A complete collection of Claremont and Bolton’s run from Epic Illustrated, Marada The She-Wolf is a gripping sword-and-sorcery tale.
From Chris Claremont, writer of The Uncanny X-Men, Excalibur, and Fantastic Four, and John Bolton, artist of Man-Bat, Shame: Conception, and Books of Magic, comes a fantasy classic, fully remastered, fully restored, and collected together for the first time ever!
Complete with previously-unseen art and features, this sumptuous volume gathers three tales of the beautiful, star-haired swordswoman, Marada the She-Wolf.
Ablaze in blood-soaked battle and insidious sorcery, unearthly desires, terror, and evil, this is the ultimate vision of the ultimate fighting fantasy female!
Writer: Chris Claremont
Artist: John Bolton
Letterer: Tom Orzechowski
Hardcover, 112 pages, 11.6 x 8.8 x 0.6 inches
Titan, November 12, 2013
Order Online: Amazon, Book Depository
I’m a fan of Marada and have the Epic Illustrated issues and the Marvel Graphic Novel from the 1980s collecting, colouring and expanding on the original work so I was skeptical about the need for this new volume. That skepticism evaporated the moment I had the book in my hands. Oversized, sewn binding, thick pages: an overall excellent product. Inside lay all three Marada stories from Epic, all in colour and including the extended ending from the graphic novel.
We’re presented with three tales of Marada. The Shattered Sword gives us a nice introduction to Marada and her current circumstances, interspersed with well placed flashbacks. It’s a great story of demons and shattered lives, plus provides an introduction to Arianhrod, Marada’s traveling companion for the rest of the book. Royal Hunt is a road tale of our two companions and one adventure of skill and betrayal. Wizard’s Masque takes our travelers to Alexandria and a middle eastern encounter with demons and bad guys. Each story opens with a one page introduction that sets the mood.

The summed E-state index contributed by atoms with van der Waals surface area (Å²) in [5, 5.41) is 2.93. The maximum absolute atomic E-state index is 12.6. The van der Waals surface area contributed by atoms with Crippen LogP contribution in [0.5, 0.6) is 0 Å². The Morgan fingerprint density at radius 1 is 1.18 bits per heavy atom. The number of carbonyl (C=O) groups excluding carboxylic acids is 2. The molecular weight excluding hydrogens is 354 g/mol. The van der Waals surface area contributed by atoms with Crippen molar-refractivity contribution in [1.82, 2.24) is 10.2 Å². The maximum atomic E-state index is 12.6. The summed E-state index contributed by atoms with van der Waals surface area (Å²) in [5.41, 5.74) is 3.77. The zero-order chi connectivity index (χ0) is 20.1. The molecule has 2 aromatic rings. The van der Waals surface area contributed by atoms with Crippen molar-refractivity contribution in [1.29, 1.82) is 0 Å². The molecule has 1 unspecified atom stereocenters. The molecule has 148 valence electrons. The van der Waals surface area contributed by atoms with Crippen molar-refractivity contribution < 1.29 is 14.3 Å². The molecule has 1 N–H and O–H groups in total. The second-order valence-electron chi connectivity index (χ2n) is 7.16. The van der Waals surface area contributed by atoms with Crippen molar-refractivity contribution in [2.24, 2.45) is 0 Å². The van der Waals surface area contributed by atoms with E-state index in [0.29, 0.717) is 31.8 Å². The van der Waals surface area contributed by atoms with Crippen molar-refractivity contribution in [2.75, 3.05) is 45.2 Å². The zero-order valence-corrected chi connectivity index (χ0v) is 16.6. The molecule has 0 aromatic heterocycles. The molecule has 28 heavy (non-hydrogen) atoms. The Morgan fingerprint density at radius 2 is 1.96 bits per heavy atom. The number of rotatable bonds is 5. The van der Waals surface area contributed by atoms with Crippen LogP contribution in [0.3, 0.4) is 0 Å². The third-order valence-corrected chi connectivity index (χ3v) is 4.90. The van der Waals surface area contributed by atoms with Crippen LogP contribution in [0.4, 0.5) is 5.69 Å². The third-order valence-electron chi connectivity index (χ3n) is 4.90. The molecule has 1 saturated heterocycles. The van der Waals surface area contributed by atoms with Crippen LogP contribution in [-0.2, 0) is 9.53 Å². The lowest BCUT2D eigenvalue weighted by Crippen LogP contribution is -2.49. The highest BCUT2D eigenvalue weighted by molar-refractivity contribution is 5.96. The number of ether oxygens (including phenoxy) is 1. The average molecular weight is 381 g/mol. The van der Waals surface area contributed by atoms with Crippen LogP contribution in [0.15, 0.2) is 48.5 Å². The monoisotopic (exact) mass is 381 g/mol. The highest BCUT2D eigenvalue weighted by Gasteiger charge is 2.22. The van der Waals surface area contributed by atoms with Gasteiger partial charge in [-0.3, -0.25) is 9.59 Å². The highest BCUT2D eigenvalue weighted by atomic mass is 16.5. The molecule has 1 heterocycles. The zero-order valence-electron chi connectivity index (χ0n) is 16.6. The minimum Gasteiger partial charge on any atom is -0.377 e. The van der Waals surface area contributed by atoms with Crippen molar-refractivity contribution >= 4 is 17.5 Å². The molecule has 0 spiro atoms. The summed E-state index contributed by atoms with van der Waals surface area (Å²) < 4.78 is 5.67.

These are action tales set in a great historic period, and as such we don’t get a lot of character development. They are who they are and do what they do. The stories are a vehicle for sword and sorcery action but they are well crafted and deep enough to create an engaging world. Definitely adult material with some slight nudity, sexual situations and a high level of detailed violence. Epic Illustrated was an adult magazine and was part of Marvel’s attempt at a Heavy Metal style “serious” anthology.
Bolton’s artwork is highly detailed and well crafted. At that stage in his career his style had a photo reference look with clean features. As you can see backgrounds and detail were given as much focus as the characters and its a trait I greatly admire in Bolton’s work here. It was the 1980s so there was only so much that could be done with the colours but Bolton made naturalistic choices for most things and the magical elements are fun.
It’s not all sunshine. All the art here was scanned and restored from either the graphic novel or the magazine. That means the first story is just as soft as it was in the graphic novel, which I believe is from Bolton colouring the black and white artwork. Compare the pages above and below to see what he was working with. Bolton dramatically improved his technique for the second story and the final tale appeared in colour so not much needed there. I would have preferred to see a recolouring of the original black and white art from the magazine, or better yet that black and white art included in this “complete” volume. I wonder if Bolton kept his originals…
There is a surprising amount of extras. An introduction by Jo Duffy, the series original editor at Epic gives a nice overview of how this came to be. Followed up by a lengthy history of the creators and the historic setting of the series by Steve White, this collection’s editor. Finally a note about Bolton from Claremont. Interspersed among this text are preliminaries, sketches and all kinds of artwork from Bolton.
A worthy return to the 1980s for longtime readers, Marada The She-Wolf is an entertaining tale of magic and cold steel. An exceptional value at $25. Let’s hope Titan is going to follow this up with The Black Dragon.
Originally published at Comic Book Daily.